We’re sent a great number of cars to test here, and many of them aim for excitement with powerful engines, shiny styling additions and a list of equipment as long as your arm. That’s all well and good, but even the most extensive spec sheet can’t cover up a car that’s simply a pain to live with.
That’s why I had such high hopes for the new addition to our fleet – the Kia Ceed SW. Kia and its parent company Hyundai, in the main, produce cars with one particularly brilliant attribute – the total inability to irritate. While Kias often struggle to excite, they hit back by offering absolutely nothing to moan about, which is a pretty rare thing indeed.
I had plenty of time to put this to the test in my first run in the car – a marathon 10-hour day where I’d cover nearly 600 miles. A funeral in the family meant driving from Southampton to my grandparents in Great Yarmouth, before dropping my siblings back in Cheltenham – via Bristol, just to spice things up. A noble mission, then, for our Ceed SW 3 1.6 CRDi DCT.
Let’s dissect that badge. The Ceed is Kia’s rival to the Ford Focus and VW Golf, a mid-sized family hatchback built in Europe and tuned specifically for European tastes. It’s the successor to the Cee’d – Kia thankfully decided to drop the apostrophe. SW stands for Sportswagon, which in this case means ‘estate’.
Our car’s fitted with the 1.6-litre CRDi diesel engine, which produces a decent if not sparkling 134bhp and is supposedly capable of nearly 70mpg. We’ve paired it to the DCT seven-speed dual-clutch transmission. As for ‘3’, that’s the trim level, in a line-up which confusingly starts at 2 and finishes with First Edition. Right.
Practically, that means our car does without particularly fancy styling and luxury features, but provides all the essentials – cruise control, alloy wheels, automatic headlights and wipers, climate control, a reversing camera, and Kia’s 7-inch touchscreen infotainment system with Bluetooth, DAB, and smartphone connectivity. It’s this last feature that I’m so glad to see – I’m a huge convert to Android Auto, and use it wherever possible, including on 10-hour trips to see family.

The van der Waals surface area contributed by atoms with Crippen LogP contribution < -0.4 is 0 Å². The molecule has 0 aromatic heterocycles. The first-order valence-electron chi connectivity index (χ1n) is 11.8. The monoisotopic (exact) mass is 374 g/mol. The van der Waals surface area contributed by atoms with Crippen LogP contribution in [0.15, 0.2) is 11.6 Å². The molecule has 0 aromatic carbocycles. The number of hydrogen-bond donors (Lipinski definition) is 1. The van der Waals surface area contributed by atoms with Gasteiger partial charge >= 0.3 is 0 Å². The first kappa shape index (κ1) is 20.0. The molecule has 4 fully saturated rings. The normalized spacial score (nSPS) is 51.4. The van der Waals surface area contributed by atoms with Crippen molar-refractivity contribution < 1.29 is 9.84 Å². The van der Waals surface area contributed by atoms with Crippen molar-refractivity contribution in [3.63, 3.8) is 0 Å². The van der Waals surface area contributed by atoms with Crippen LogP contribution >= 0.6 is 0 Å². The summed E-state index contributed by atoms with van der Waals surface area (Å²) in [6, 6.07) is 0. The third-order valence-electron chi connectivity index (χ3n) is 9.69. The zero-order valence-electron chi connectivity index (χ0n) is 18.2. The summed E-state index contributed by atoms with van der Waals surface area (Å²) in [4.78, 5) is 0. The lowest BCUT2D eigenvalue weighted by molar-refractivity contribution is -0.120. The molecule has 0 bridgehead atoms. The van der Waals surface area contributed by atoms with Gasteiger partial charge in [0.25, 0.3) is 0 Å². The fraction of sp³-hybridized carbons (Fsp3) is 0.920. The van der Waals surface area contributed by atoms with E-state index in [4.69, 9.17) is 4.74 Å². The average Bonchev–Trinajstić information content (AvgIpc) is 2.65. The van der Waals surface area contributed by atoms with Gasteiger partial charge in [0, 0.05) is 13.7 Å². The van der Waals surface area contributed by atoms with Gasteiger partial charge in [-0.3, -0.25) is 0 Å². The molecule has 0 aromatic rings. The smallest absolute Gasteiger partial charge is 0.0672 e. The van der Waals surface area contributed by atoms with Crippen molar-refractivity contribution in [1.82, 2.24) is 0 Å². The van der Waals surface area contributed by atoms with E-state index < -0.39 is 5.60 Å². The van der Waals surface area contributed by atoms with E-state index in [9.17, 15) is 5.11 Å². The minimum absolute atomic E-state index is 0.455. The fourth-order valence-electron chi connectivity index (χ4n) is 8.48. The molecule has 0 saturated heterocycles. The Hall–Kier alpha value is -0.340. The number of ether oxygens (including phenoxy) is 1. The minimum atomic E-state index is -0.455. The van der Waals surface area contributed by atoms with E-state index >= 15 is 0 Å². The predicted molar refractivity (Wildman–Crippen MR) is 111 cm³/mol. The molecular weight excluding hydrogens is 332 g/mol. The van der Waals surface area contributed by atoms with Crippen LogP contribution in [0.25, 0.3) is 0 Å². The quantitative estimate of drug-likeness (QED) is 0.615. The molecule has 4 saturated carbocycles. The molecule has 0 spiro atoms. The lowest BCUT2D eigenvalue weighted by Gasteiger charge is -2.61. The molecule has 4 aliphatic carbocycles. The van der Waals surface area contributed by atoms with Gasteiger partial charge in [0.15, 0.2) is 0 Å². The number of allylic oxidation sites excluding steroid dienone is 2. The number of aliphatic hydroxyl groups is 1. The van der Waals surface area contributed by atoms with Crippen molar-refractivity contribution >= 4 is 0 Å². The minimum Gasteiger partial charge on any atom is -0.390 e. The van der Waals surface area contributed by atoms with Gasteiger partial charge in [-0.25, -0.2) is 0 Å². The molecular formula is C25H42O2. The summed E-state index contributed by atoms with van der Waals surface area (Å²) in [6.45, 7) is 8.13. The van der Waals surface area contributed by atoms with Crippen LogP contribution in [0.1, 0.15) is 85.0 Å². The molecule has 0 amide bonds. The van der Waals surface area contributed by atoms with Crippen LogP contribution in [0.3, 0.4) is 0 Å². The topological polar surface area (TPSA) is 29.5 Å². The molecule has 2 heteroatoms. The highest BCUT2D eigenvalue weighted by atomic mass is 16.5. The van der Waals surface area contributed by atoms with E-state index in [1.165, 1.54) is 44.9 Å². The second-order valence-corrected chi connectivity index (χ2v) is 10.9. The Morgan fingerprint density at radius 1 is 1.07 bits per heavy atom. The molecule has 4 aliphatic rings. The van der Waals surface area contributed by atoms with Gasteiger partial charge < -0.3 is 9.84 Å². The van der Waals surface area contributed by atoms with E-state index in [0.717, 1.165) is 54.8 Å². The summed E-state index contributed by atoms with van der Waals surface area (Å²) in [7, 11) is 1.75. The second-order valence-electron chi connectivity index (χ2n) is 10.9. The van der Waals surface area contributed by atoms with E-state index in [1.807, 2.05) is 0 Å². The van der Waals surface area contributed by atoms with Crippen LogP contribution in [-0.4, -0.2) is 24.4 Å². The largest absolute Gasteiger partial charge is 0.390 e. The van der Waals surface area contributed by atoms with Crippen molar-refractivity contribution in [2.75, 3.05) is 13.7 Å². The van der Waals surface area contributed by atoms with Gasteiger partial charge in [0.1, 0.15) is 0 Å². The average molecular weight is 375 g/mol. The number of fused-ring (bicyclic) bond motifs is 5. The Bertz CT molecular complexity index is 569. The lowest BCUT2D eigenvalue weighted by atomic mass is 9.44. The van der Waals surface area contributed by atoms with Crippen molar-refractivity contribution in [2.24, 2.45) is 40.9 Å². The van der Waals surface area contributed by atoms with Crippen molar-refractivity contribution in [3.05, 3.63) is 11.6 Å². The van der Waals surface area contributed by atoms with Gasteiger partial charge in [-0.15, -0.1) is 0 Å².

With the addition of Shadow Black metallic paint, our car weighs in at a very palatable £24,605. A bargain? Well, perhaps, but certainly not in the way Kias used to be. For just a few hundred pounds more, Ford will sell you a Focus Estate in Titanium trim, netting you keyless go and heated seats as well as a more renowned badge.
Perhaps slightly annoyingly, Kia doesn’t really offer an options list, either. There’s currently no way to get more features on a diesel model – the range-topping ‘First Edition’ does get LED headlights, adaptive cruise control, automatic parking, heated seats all round and a premium sound system, but is only offered with the 1.4-litre petrol engine. It costs a pretty penny, too.
Are any of these deal-breakers, though? Not really. The Kia proved a great companion on my terrible day – a relaxing cruiser, happy to sit at 70 for hours at a time and providing nothing for me to distract myself complaining about. Even my passengers couldn’t moan too much, with a decent amount of space in the rear and comfortable seats. In the end, I had only a couple of complaints.
Firstly, I’d like to be able to specify heated seats, improved headlights and a premium sound system on a diesel model. The latter two simply address the Ceed’s weak points, while the former is a personal favourite. And secondly, given the Ceed’s quoted fuel economy of 68.9mpg combined, I felt 56.6mpg was a bit below par for a car that spent nearly 10 hours with the cruise control never exceeding 70mph. Perhaps economy will improve as we rack up the miles – which I’m sure we’ll be doing, given how easily the Ceed laps up long journeys.